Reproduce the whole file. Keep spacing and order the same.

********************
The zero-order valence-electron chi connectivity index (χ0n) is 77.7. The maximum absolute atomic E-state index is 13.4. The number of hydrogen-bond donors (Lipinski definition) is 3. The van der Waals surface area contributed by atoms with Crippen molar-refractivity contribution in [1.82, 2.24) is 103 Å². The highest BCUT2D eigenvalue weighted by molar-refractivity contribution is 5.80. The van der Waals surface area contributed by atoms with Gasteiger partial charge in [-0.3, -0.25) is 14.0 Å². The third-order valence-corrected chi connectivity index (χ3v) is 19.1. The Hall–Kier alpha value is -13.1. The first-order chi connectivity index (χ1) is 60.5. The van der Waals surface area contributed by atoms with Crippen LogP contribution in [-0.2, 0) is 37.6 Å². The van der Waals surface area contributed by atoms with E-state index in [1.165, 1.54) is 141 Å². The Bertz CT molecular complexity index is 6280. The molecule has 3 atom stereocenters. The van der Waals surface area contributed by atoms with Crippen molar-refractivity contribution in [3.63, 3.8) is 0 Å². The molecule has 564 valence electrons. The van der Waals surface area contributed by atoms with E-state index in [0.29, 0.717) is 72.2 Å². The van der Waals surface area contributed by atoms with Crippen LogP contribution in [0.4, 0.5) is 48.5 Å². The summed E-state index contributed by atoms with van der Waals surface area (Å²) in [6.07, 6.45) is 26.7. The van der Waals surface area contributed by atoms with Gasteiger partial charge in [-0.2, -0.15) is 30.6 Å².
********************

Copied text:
The zero-order valence-electron chi connectivity index (χ0n) is 77.7. The maximum absolute atomic E-state index is 13.4. The number of hydrogen-bond donors (Lipinski definition) is 3. The van der Waals surface area contributed by atoms with Crippen molar-refractivity contribution in [1.82, 2.24) is 103 Å². The highest BCUT2D eigenvalue weighted by molar-refractivity contribution is 5.80. The van der Waals surface area contributed by atoms with Gasteiger partial charge in [-0.3, -0.25) is 14.0 Å². The third-order valence-corrected chi connectivity index (χ3v) is 19.1. The Hall–Kier alpha value is -13.1. The first-order chi connectivity index (χ1) is 60.5. The van der Waals surface area contributed by atoms with Crippen LogP contribution in [-0.2, 0) is 37.6 Å². The van der Waals surface area contributed by atoms with E-state index in [1.165, 1.54) is 141 Å². The Bertz CT molecular complexity index is 6280. The molecule has 3 atom stereocenters. The van der Waals surface area contributed by atoms with Crippen molar-refractivity contribution in [3.63, 3.8) is 0 Å². The molecule has 564 valence electrons. The van der Waals surface area contributed by atoms with E-state index in [0.29, 0.717) is 72.2 Å². The van der Waals surface area contributed by atoms with Crippen LogP contribution in [0.4, 0.5) is 48.5 Å². The summed E-state index contributed by atoms with van der Waals surface area (Å²) in [6.07, 6.45) is 26.7. The van der Waals surface area contributed by atoms with Gasteiger partial charge in [-0.2, -0.15) is 30.6 Å².